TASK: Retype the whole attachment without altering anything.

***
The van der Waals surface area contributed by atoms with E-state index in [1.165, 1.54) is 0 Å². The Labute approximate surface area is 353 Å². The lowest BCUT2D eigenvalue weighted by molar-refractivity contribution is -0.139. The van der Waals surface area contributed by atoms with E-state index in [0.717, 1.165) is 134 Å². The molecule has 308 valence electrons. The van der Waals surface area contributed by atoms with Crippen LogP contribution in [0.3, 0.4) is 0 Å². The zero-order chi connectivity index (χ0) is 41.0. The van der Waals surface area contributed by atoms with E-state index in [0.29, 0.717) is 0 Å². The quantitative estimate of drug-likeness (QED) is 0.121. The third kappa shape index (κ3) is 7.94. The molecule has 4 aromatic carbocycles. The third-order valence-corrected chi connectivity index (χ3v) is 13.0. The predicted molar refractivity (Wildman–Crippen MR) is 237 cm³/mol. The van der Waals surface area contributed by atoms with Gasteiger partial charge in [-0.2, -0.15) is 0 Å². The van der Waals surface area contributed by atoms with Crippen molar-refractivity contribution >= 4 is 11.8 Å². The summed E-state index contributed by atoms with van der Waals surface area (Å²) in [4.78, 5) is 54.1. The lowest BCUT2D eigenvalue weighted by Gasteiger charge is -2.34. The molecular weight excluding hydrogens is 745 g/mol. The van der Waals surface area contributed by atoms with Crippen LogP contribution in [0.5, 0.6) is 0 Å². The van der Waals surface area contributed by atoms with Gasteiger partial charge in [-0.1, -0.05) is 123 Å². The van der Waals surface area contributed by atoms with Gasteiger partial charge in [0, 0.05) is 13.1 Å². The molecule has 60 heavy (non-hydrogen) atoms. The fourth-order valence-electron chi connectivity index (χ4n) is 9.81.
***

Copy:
The van der Waals surface area contributed by atoms with E-state index in [1.165, 1.54) is 0 Å². The Labute approximate surface area is 353 Å². The lowest BCUT2D eigenvalue weighted by molar-refractivity contribution is -0.139. The van der Waals surface area contributed by atoms with E-state index in [0.717, 1.165) is 134 Å². The molecule has 308 valence electrons. The van der Waals surface area contributed by atoms with Crippen LogP contribution in [0.3, 0.4) is 0 Å². The zero-order chi connectivity index (χ0) is 41.0. The van der Waals surface area contributed by atoms with E-state index in [0.29, 0.717) is 0 Å². The quantitative estimate of drug-likeness (QED) is 0.121. The third kappa shape index (κ3) is 7.94. The molecule has 4 aromatic carbocycles. The third-order valence-corrected chi connectivity index (χ3v) is 13.0. The predicted molar refractivity (Wildman–Crippen MR) is 237 cm³/mol. The van der Waals surface area contributed by atoms with Gasteiger partial charge in [-0.2, -0.15) is 0 Å². The van der Waals surface area contributed by atoms with Crippen molar-refractivity contribution >= 4 is 11.8 Å². The summed E-state index contributed by atoms with van der Waals surface area (Å²) in [4.78, 5) is 54.1. The lowest BCUT2D eigenvalue weighted by Gasteiger charge is -2.34. The molecular weight excluding hydrogens is 745 g/mol. The van der Waals surface area contributed by atoms with Crippen LogP contribution in [0.5, 0.6) is 0 Å². The van der Waals surface area contributed by atoms with Gasteiger partial charge in [-0.1, -0.05) is 123 Å². The van der Waals surface area contributed by atoms with Gasteiger partial charge in [0, 0.05) is 13.1 Å². The molecule has 60 heavy (non-hydrogen) atoms. The fourth-order valence-electron chi connectivity index (χ4n) is 9.81.